Today's guest post is brought to you courtesy of my sister, Jennifer. She's a single mom just entering the big kid years (her kiddos are 13 and 11). As my younger sister I love to boss her around and tell her just how to do things. The thing about Jennifer is that she is very disobedient to my bossing, always insisting on her own unique way and perspective. Typically, her "unique way" is hang-loose and hilarious. So I keep bossing, she keeps ignoring, and we both keep laughing. In the spirit of honoring all different kinds of big kid parenting, I find her single  mom experience a particular gem. Enjoy.

This week, Spring Break, with my kids off to their Dad’s house, I jumped into the car with my sister Sarah and two of her four children for an epic road trip from Texas to Utah.  There have been so many moments during the trip when I see my sister in the act of everyday parenting that remind me of my children and the moments I am missing, but there are equally as many moments of hilarious laughter and fun memories.

Deciding to end a marriage is understandably one of the most difficult decisions of your life, and I put it off for years for fear of the sort of frayed existence we would all have once that thread had been severed. 

And just as I had imagined, once it inevitably happened, a whole new world of shuffling began. I am a full-time parent Monday through Thursday morning and then a single girl every Thursday night and every other weekend.

School holidays alternate between parents, creating a weird spectrum of either being completely in charge with no help from a partner or being everyone’s favorite childless aunt.  It’s an all or nothing existence, and switching gears between these roles is often challenging and sometimes just plain annoying.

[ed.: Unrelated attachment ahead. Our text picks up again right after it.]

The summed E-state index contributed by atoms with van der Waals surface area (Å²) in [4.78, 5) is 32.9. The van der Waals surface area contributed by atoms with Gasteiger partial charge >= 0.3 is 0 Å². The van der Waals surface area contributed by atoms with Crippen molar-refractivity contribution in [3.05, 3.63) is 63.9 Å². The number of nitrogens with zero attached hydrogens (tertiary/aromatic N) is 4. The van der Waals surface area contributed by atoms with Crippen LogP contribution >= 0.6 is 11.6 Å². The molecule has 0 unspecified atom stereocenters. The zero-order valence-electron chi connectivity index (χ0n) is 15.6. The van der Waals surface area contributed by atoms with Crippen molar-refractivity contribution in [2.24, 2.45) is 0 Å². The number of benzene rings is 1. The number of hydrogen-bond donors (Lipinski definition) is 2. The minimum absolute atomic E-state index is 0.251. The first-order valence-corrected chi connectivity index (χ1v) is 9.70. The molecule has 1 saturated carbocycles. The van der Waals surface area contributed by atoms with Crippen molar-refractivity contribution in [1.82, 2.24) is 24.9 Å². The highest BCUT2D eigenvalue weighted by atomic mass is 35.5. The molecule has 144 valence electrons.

Obviously I would prefer to have my children with me all of the time, but after those first few desperate weekends without them, slowly, as with all things, I began to get used to it.

The shuffling has had some worthy benefits.  It gives me time to catch up on work, date, and stay connected to friends and family.  I have a closer relationship with my siblings and their children than would otherwise be possible.  In the constancy of full-time parenting, there is very little time to build deep bonds with a niece or a nephew, but in the shuffling world such things are possible.

In its best iteration the shuffling creates a wider circle of life and understanding for all of us.  The children enjoy having friends and traditions at both houses, and because of our frequent absences from each other we openly value our relationships with each other.  Because we are made to miss each other, we are also made to understand how much we really mean to one another.

In its worst, it’s a discombobulated mess of reestablishing authority and patterns of living over and over again.  We are constantly restarting with each other and relearning how to work together.

Obviously, my goal is to live the shuffling in its best iteration as much as possible, and over time I have learned to enjoy my kid-free time.  I have learned to stop mourning my losses and just enjoy the chance to be the favorite aunt or girl about town. I have learned to just let go and give myself over to jumping in a car and heading across America with my sister, or Face Timing with my daughter from the top of a mountain because it was the only chance that day to talk, or speculating for hours in different sessions with both nephew and son on what we really want in our bunker during the Zombie Apocalypse.